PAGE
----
It is often the case where we prepare or analyse a schedule without documenting the
basis for it. The Basis of Schedule (BOS) is an important document that is needed
as a reference to support the schedule, both during the actual presentation of the
schedule and for future reviews (especially helpful when the people originally involved
are no longer available or past history becomes hazy and the "amnesia syndrome" starts
to set in).
While a lot of the information making up the schedule itself is self evident with
no further need for clarification (for example the data showing relationships and
constraints) other information including critical information - which might be of
great significance, and may also change over time - may not. Adding notes to the
schedule, whether done via the scheduling software itself or spreadsheet, while helpful,
still cannot substitute the need to have a formal Basis of Schedule document.
So what exactly do we want to document in the Basis of Schedule? While the contents
should be tailored to the needs of the interested parties a basic Basis of Schedule
could cover the following:
- Schedule purpose. For whom is the schedule prepared for and end usage, who is the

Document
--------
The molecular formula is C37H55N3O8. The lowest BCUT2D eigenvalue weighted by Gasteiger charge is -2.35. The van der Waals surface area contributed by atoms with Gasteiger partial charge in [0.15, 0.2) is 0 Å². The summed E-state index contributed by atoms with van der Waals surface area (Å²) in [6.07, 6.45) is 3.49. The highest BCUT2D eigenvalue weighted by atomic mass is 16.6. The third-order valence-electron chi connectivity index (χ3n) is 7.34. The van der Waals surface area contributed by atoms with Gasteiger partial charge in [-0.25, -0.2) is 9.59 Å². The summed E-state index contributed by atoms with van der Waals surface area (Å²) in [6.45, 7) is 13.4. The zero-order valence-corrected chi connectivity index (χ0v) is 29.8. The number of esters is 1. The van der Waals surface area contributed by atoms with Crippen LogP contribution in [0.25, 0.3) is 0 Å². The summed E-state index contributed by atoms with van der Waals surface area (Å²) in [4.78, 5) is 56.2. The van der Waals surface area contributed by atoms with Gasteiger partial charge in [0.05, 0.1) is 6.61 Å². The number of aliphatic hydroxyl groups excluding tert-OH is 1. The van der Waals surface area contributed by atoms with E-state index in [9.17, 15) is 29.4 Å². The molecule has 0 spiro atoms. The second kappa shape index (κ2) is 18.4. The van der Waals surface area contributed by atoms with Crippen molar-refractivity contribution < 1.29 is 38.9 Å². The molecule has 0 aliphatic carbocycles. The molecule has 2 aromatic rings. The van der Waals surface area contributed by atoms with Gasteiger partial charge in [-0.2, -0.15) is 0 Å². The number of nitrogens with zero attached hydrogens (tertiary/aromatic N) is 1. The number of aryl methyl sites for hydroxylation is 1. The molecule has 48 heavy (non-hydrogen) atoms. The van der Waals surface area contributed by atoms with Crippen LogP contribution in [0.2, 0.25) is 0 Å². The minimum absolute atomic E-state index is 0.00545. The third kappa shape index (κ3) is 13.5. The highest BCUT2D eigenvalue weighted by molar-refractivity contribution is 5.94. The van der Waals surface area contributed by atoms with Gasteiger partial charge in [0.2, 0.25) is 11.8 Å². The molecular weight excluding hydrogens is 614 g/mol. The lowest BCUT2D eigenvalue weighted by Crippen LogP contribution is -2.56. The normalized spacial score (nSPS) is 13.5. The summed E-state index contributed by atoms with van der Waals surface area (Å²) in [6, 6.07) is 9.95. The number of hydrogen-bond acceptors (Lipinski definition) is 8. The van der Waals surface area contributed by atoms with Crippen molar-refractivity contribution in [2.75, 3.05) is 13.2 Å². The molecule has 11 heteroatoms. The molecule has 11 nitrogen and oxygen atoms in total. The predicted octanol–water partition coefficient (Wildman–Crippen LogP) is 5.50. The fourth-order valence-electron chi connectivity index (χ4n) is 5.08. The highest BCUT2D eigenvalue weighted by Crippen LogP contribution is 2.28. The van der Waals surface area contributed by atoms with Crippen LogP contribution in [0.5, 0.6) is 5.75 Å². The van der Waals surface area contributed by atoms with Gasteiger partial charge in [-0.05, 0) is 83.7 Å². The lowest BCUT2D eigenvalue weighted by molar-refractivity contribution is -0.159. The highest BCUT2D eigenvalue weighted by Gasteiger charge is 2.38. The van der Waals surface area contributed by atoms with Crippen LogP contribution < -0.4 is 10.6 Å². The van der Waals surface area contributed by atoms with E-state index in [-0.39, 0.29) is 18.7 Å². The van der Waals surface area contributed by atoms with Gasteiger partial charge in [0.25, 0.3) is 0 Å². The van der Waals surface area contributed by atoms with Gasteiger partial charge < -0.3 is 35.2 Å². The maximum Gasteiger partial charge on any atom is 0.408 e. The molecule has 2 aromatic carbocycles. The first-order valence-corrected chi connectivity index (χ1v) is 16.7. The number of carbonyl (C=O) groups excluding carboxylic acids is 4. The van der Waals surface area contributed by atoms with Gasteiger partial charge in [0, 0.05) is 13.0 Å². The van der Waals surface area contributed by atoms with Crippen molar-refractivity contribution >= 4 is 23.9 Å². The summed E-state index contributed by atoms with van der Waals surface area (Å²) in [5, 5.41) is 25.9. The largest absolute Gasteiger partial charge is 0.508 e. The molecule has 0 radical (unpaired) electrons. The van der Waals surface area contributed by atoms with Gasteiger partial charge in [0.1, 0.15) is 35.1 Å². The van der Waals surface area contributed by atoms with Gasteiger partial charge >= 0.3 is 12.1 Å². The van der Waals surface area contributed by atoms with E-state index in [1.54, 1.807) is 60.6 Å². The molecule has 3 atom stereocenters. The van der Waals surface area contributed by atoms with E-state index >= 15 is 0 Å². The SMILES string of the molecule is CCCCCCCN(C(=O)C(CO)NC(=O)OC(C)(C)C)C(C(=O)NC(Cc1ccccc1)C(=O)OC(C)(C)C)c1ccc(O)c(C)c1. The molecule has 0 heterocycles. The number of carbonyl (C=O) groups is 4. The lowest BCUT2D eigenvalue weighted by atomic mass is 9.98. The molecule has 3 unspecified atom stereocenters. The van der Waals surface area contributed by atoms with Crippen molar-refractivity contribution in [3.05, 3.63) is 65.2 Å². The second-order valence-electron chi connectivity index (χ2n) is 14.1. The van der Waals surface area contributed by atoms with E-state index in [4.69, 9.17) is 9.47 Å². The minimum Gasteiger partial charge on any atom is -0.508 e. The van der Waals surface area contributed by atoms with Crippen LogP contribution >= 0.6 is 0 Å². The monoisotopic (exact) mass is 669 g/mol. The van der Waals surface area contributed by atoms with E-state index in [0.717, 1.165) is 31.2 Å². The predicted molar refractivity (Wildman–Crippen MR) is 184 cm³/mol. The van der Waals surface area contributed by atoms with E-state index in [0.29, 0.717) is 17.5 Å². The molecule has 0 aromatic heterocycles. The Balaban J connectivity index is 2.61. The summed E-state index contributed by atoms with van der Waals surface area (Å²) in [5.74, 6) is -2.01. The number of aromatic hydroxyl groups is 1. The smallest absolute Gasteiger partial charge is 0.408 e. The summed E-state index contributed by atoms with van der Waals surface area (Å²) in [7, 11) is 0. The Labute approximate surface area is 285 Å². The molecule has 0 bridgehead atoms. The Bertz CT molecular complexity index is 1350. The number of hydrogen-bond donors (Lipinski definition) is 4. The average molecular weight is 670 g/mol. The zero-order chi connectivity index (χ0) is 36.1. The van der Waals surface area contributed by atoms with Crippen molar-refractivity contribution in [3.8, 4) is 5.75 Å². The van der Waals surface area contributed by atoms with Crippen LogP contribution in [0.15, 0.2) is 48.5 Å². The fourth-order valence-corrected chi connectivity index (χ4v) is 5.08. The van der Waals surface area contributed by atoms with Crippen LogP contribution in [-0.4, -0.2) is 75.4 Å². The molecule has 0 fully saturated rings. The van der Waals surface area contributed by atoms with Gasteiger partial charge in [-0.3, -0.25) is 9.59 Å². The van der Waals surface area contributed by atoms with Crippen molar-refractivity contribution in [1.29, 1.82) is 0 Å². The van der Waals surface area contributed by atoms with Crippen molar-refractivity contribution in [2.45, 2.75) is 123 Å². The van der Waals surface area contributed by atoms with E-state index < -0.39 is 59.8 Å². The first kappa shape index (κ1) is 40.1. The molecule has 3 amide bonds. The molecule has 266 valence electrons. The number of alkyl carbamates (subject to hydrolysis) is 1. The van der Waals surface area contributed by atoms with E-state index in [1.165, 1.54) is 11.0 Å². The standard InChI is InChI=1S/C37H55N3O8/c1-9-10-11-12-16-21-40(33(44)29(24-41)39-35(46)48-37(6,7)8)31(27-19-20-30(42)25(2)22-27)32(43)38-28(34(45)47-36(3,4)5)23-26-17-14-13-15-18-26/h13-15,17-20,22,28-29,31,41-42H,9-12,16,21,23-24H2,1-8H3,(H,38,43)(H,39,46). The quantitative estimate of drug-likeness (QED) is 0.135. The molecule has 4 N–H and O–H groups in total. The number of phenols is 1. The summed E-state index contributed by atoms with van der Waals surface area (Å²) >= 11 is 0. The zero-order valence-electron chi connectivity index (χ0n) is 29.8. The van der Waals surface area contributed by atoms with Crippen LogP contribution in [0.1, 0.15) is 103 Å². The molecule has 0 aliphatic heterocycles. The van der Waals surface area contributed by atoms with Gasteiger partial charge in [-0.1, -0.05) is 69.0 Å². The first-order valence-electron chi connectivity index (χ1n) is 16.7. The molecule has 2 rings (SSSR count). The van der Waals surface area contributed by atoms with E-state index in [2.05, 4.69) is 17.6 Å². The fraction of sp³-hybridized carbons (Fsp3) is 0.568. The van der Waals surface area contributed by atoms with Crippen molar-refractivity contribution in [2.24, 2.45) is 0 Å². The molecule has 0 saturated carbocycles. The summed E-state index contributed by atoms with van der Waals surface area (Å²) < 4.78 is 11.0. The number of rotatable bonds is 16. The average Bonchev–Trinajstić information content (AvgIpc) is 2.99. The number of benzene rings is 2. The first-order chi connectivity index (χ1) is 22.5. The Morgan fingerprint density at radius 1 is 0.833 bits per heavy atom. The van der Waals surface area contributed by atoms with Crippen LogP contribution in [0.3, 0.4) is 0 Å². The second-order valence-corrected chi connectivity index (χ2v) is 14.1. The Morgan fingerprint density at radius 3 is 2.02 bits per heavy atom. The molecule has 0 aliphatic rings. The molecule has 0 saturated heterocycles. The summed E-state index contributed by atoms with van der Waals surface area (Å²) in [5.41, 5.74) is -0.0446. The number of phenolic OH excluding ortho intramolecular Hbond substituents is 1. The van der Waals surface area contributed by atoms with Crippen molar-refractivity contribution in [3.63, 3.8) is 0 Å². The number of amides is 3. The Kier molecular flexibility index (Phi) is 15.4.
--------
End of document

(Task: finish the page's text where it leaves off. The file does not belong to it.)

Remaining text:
client and listing of point of contacts for future reference.
- Project scope. Details of what the project entails, including project metrics where
relevant (such as size, volume, capacity, weight), purpose/ application of project,
location of project, etc. Also worthwhile mentioning the type of contract, weather
firm fixed price/ lump sum, fixed price/ unit price, cost reimbursable, or target.
- Period of Performance. What is the expected award date, project construction start,
- Critical Path. Narrative describing the schedule's critical path(s). In case of
a change order, for there to be an extension of time granted, it must be shown that
the change in scope of work impacts the critical path.
- Key Dates and Constraints. What are the key milestone dates and particular constraints,
for example we could have a large piece of equipment that must be ready for lift
in 48 weeks, and the super-sized crane availability window is from week 48 for 3
weeks, after which it will be demobilized to another project.
- Execution plan and resource usage. Brief summary of how the project is planned
to be executed with particular focus on factors affecting the schedule including
specifying workweek, resources and equipment availability and composition, use of
overtime or double shifts, etc.
- Schedule duration basis. How were activity durations estimated. What was the data
source (e.g. published productivity norms, proprietary normalized or historical project
- Risks and project unique factors. Summary of risks (schedule threats) with emphasis
on items affecting the schedule, as well as listing project unique factors such as
project location specific market and geographic conditions including site access,
labour availability, weather, time of year, previous experience with similar projects,
complexity of project.
-Contributors. Who was involved in the schedule development/ review and what roles
did they play and what data and assumptions did they contribute.